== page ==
Arctic plant study, comparing biomes (e,g, tundra to bog, arctic tundra to alpine tundra) Antarctic plant study, cold desert versus warm desert Plant adaptations in general, growing seasons Climate Change, what can plants teach us, which plant communities most vulnerable Plant Adaptations - what are the phases of a plant’s life cycle, how does each phase affect animal populations in an area, what role does sunlight, angle of sun play in the phases of a plant’s life, how does temperature, rainfall, snowfall affect the growth of plants. Comparing plants found in arctic region to your local area. Comparison of plant characteristics in Antarctica to similar ones in desert regions in the U.S. Phenology –what changes have occurred in the timing of flowering, budding or leaf drop in your area, how does this compare to other parts of the U.S. or world, how vulnerable are certain habitats to global warming Succession – which abiotic/biotic factors control the success of a species found in a chosen study site, how does soil nutrient level, soil moisture affect the diversity of species in an area, what species dominate in your area, can you tell what stage you are in successionally, how do the stages witnessed in Glacier Bay compare to those found in your area, how will global climate change affect plant species type and diversity in your area, how does this compare to arctic regions. how do plants opportunistically convert a hostile area into a hospitable one. How does this phenomenon relate to a shift from tundra to forest or meadow to forest (how does it connect to warming conditions in the arctic?) Lichenometry – when did the glaciers recede locally, how old is this rock, how long does it take under certain conditions for plant colonies to appear (lichens initially) on bare rock Dendrochronology – what can the growth patterns of a tree tell us about the environment around it, what can trees tell us about history, environmental change, how can tree rings be correlated with other data about the surrounding environment. New York Times article on Vermont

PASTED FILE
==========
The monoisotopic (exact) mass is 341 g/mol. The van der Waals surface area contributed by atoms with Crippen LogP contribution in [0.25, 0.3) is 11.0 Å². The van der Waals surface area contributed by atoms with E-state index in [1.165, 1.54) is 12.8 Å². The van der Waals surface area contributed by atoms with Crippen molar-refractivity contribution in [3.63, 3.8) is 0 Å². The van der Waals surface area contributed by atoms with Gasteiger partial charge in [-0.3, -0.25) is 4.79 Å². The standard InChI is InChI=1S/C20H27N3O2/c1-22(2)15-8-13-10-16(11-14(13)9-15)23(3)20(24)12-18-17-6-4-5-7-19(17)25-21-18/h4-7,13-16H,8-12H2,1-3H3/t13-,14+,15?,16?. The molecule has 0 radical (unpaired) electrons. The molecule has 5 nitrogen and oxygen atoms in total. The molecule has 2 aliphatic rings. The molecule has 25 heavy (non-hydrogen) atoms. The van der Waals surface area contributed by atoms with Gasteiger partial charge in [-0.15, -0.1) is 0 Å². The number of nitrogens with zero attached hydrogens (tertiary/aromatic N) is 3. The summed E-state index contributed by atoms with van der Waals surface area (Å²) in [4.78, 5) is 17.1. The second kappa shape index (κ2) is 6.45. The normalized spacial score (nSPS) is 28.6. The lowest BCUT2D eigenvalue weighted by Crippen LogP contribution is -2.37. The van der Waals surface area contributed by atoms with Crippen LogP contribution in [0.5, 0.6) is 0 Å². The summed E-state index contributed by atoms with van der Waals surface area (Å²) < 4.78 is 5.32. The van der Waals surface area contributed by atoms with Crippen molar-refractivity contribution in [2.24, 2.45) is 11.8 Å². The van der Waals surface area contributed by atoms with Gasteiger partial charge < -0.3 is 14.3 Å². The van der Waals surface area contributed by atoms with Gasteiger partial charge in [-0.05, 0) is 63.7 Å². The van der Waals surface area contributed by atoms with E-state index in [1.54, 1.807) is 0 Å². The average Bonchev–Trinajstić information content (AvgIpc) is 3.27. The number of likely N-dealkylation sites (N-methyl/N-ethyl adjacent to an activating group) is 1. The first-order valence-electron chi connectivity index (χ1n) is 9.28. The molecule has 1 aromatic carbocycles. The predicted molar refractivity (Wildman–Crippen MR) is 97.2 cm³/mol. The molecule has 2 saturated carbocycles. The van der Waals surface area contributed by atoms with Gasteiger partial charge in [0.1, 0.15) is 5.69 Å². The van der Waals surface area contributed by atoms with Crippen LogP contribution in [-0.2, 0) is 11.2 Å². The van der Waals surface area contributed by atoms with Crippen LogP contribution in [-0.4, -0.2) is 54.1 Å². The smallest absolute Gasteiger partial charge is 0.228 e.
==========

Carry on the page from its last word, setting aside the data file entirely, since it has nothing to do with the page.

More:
16 Suggested Disciplines for Inquiry